Piku (Indian Film)
Release Date: May 8, 2015
Director: Shoojit Sircar
Screenplay: Juhi Chaturvedi
Cast: Deepika Padukone, Amitabh Bachchan, Irrfan Khan, Moushumi Chatterjee, Balendra Singh, Jissu Sengupta
Female stars in India are having a good run lately, not only are they getting layered roles and being treated like actual people on film — some of them, anyway; but they have also become commercially viable. Several big budget critically-panned masala commercial films starring superstars have only made double their budgets, superstar Kamal Haasan’s February  and July’s releases are still to recover money, and Amitabh Bachchan’s and Dhanush’s almost ego-stroking collab on Shamitabh is scratching to make it back.
In short, the “superstar” with inflated paychecks is also becoming a dying breed in India.
In the meantime, Anushka Sharma’s NH10 did okay on a limited budget, while Kangana’s sequel When Tanu Weds Manu Returns has crossed over the coveted 100 Crore Club and crossed 200 Crore, making nearly four times its budget and becoming the only film with a comparatively prominent female lead in the list of India’s current biggest box office hits. Piku has also been minted with the 100 Crore mark.
However, Piku is an anomaly and a breath of fresh air in a list plagued with titles filled with big over-the-top (and often unnecessary) musical numbers, immeasurable amount of bang for your buck, loud colors and love stories. Following a cool muted color palette accompanying the soothing soundtrack and score by Anupam Roy, the mood and setting ground the eccentric characters that are part of Juhi Chaturvedi’s script, beginning with Piku (Padukone)- a tense 30-year-old architect with a dad problem. At 70 years old, headstrong (but highly hypochondriac) Bengali Bhashkor Banerjee’s (Bachchan) life revolves around his health problems, specifically his bowel movement, informing his already stressed out daughter of every possible state, color or shape changes during his pooping activities.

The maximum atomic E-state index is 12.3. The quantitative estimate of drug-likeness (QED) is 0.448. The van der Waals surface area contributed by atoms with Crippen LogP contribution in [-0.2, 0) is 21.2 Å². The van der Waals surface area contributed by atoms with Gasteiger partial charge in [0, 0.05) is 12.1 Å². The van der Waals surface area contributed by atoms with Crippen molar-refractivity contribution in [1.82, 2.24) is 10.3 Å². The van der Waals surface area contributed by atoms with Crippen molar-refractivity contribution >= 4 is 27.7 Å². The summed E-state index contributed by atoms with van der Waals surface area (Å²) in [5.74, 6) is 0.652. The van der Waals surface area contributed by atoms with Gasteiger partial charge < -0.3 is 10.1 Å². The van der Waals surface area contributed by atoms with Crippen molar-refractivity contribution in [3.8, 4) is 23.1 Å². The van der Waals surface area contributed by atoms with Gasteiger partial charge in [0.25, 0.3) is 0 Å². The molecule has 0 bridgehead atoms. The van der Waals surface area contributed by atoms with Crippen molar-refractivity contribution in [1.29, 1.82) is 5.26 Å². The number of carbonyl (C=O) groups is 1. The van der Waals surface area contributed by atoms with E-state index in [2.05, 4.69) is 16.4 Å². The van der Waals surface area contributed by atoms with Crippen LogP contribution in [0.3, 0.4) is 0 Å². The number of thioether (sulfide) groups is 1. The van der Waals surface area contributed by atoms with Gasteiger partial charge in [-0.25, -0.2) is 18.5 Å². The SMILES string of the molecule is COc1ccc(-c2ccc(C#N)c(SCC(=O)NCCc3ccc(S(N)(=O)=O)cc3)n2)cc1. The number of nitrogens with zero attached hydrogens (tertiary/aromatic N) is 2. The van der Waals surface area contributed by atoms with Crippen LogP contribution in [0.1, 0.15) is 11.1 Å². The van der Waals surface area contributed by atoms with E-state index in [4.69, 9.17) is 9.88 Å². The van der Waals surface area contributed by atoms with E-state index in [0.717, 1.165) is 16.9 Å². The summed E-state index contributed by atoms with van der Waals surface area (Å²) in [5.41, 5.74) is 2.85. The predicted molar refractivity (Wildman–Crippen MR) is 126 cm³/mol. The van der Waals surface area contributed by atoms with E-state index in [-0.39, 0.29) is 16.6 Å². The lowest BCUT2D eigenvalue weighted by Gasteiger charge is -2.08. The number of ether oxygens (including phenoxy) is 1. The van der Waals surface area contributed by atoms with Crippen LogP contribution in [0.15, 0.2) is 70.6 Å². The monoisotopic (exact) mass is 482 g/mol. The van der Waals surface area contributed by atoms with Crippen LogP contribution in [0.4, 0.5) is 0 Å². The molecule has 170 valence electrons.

The biggest strength is that characters and actors’ chemistry just work to create the perfect dynamic- Padukone works well with both Bachchan and Irrfan, and both of them work well with each other, specially when Irrfan’s Rana has to hit back at most of the harshest comments coming from the no-nonsense-but-mine Mr. Banerjee. Their over-the-top situation is so well established that it flows naturally and it’s understandable. My only pet-peeve is that Piku feels like an older character, definitely not in her early 30s… maybe pushing for mid-30s, but definitely more like a 40-year-old, able to be one of the pillars in the architecture firm where she works at, and being the only daughter of a man already in his 70s.
But that’s just me, Deepika’s definitely grown on me and I’m glad she’s experimenting a lot more, and I’d be happy to see her exploring more characters like this instead of the ones in *cough*HNY*cough* And I loved LOVED the fact that Amitabh Bachchan’s character just kept pressing for her daughter to not be married, though that was totally part of his hidden agenda.
Immensely better than the Sircar-Chaturvedi collab of Vicky Donor. Extra quarter for perfect alignment of script, characters, ensemble acting and mood.
This is the type of movies that you should be sending to our multiplexes, India.
Check out the Piku Audio Jukebox on YouTube.